• The 10-4 rule which states that if the fish is 10 feet away and 1 foot below the surface, then you need to aim 4 inches low. But, if you double either the distance or the depth, then you also need to double the point of aim. For instance, you would need to aim 8 inches low for a fish that's either 20 feet away and 1 foot deep or 10 feet away and 2 feet deep.

Furthermore, it should be noted that most bow fishermen prefer recurve bows over compound bows for bow fishing because the prey is often wary when in shallow water and thus, sometimes shots need to be taken quickly. However, a compound bow designed for hunting must be drawn all of the ways to the wall before the arrow can be released and thus, compound bows designed specifically for bow fishing lack the cams which create let-off and instead employ round wheels that enable the archer to shoot without coming to full draw. On the other hand, because shots are most often taken at close ranges, bows with draw weights greater than 45 lbs. are seldom required. In addition, because water is a relatively dense medium and because your arrow will sometimes strike the bottom instead of the fish, tough, heavy, arrows made from fiberglass are preferred over aluminum or carbon arrows. But, it should be noted that bow fishing arrows also require specialized arrow rests and specialized arrowheads with retractable barbs to prevent them from sliding out of the fish's body one the shot has been made. In addition, you will also need one of the many different styles of specialized bow fishing reels which are specifically designed to mount in the stabilizer hole in the back of your bow; although some manufacturers do make adapter mounts that enable you to use a standard bait casting or spin casting reel such as a Zebco 33. But, other than that, a pair of hip or waist-high waders and a pair of sunglasses with polarized lenses are all that you are likely to need.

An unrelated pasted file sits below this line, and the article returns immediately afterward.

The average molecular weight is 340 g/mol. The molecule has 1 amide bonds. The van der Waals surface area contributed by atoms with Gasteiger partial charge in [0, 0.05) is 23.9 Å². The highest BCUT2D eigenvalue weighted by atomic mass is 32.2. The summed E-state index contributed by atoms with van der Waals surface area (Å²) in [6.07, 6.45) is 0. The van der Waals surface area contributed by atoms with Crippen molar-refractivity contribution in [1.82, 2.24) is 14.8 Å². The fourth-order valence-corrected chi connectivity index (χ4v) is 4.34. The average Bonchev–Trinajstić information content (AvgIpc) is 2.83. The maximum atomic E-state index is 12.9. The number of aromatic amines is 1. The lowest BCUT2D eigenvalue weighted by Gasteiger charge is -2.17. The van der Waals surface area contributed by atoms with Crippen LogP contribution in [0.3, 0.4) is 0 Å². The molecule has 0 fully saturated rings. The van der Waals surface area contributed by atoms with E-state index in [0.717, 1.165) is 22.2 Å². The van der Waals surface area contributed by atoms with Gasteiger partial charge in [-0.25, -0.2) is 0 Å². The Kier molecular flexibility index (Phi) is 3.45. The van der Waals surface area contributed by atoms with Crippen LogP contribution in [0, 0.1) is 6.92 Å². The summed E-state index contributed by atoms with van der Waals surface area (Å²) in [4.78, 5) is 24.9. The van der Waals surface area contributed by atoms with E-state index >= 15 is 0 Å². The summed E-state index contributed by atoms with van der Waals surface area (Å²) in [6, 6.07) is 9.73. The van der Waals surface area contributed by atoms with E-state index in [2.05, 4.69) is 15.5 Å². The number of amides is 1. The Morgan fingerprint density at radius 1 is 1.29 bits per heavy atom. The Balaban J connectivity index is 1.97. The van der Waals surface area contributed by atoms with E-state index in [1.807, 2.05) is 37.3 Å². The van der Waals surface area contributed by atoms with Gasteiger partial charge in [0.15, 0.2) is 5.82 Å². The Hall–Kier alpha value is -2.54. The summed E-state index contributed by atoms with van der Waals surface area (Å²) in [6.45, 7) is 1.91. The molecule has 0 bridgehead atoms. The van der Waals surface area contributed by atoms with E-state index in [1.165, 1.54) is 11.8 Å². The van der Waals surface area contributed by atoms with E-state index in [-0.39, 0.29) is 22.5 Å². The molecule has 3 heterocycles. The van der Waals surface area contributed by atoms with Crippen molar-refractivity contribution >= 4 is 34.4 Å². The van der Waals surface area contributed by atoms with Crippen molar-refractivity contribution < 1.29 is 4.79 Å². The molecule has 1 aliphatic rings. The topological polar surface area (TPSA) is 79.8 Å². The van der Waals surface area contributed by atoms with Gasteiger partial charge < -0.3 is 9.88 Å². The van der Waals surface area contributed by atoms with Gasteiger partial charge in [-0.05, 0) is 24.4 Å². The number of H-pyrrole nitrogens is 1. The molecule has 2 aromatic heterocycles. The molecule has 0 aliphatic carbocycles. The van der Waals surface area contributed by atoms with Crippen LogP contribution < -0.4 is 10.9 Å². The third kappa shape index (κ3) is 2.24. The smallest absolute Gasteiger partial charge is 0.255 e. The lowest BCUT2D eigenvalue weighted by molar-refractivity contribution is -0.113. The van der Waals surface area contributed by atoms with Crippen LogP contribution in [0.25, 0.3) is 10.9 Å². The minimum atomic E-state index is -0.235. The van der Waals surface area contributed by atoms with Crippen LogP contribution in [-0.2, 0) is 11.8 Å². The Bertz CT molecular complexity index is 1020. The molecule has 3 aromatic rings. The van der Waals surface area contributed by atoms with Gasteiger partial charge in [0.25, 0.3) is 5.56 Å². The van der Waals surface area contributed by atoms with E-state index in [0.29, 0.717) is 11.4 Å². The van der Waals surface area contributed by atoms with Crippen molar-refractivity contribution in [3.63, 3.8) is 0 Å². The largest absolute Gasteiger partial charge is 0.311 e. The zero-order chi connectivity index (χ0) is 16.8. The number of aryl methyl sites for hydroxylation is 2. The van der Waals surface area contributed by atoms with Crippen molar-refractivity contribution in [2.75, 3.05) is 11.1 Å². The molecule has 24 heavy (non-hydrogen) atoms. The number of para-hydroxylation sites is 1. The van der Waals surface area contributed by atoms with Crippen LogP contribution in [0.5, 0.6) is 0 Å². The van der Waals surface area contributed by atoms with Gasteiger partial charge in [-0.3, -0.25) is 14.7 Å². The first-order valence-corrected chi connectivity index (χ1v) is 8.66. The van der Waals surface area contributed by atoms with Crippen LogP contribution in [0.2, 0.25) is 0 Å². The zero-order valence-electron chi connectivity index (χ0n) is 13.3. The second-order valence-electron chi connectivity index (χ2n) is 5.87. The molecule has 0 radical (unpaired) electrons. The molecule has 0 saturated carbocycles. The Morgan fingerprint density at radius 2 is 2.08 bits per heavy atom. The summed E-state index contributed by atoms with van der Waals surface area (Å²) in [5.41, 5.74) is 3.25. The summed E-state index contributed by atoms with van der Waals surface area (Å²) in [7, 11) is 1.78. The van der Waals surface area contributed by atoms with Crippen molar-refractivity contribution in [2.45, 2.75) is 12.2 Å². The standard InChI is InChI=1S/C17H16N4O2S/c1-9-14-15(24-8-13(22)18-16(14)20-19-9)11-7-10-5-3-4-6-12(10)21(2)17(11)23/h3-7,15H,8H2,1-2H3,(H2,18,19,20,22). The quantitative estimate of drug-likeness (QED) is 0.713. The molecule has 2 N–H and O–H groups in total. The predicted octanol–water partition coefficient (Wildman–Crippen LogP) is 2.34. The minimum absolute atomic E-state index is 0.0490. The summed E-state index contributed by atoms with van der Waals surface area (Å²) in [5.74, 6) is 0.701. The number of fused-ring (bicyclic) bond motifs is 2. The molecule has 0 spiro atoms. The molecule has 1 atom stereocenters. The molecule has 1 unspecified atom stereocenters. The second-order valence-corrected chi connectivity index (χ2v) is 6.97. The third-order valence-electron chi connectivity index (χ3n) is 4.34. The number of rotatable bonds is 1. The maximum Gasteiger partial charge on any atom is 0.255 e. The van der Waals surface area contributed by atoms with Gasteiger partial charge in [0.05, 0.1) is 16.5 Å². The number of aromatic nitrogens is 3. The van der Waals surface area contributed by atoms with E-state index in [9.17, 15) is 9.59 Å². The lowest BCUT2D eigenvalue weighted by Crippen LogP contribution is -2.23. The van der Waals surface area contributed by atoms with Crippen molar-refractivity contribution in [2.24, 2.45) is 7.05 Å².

So, when you take into account the fact that bow fishing is most productive during the offseason for deer hunters and that it is most productive on warm, sunny, days combined with the relative lack of expensive equipment and the fact that an expensive, specialized, boat is not necessary, bow fishing is actually an excellent way to extend your bow hunting season and/or to introduce youth to the sport of bow hunting. Furthermore, since bow fishermen generally pursue non-game fish species, they are not in competition with other fishermen and are even sometimes regarded as heroes because they pursue fish species that compete with other popular game fish for the available food resources. Thus, if you have not yet experienced this extremely exciting sport, then you should definitely consider doing so since the sport is growing rapidly and thus, not only is appropriate equipment readily available, there is a large community of bow fishermen who will be happy to provide you with advice as well as tips on where to go.

Author’s bio: Jack is a blogger. On Secret Storages, he writes about different home defense things: holsters, guns & safes, alarm, and other stuff. Also, time after time, he’s conducting shooting courses.


Leave a comment

Please note, comments must be approved before they are published